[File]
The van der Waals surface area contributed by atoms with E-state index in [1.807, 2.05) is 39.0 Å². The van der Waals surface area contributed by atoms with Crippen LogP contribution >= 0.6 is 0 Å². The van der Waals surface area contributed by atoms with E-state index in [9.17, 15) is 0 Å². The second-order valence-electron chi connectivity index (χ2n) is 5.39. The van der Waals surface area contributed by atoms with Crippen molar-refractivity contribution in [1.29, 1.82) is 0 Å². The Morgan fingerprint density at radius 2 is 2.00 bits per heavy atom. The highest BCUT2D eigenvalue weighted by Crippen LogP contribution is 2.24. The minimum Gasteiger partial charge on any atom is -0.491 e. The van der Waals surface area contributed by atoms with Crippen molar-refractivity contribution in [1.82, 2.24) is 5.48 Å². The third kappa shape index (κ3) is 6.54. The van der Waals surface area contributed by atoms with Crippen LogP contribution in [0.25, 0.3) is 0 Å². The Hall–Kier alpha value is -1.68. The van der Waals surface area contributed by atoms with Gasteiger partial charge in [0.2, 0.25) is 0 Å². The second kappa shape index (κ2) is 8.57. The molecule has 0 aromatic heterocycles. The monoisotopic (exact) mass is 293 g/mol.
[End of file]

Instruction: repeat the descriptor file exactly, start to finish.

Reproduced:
The van der Waals surface area contributed by atoms with E-state index in [1.807, 2.05) is 39.0 Å². The van der Waals surface area contributed by atoms with Crippen LogP contribution >= 0.6 is 0 Å². The van der Waals surface area contributed by atoms with E-state index in [9.17, 15) is 0 Å². The second-order valence-electron chi connectivity index (χ2n) is 5.39. The van der Waals surface area contributed by atoms with Crippen molar-refractivity contribution in [1.29, 1.82) is 0 Å². The Morgan fingerprint density at radius 2 is 2.00 bits per heavy atom. The highest BCUT2D eigenvalue weighted by Crippen LogP contribution is 2.24. The minimum Gasteiger partial charge on any atom is -0.491 e. The van der Waals surface area contributed by atoms with Crippen molar-refractivity contribution in [1.82, 2.24) is 5.48 Å². The third kappa shape index (κ3) is 6.54. The van der Waals surface area contributed by atoms with Crippen LogP contribution in [0.25, 0.3) is 0 Å². The Hall–Kier alpha value is -1.68. The van der Waals surface area contributed by atoms with Gasteiger partial charge in [0.2, 0.25) is 0 Å². The second kappa shape index (κ2) is 8.57. The molecule has 0 aromatic heterocycles. The monoisotopic (exact) mass is 293 g/mol.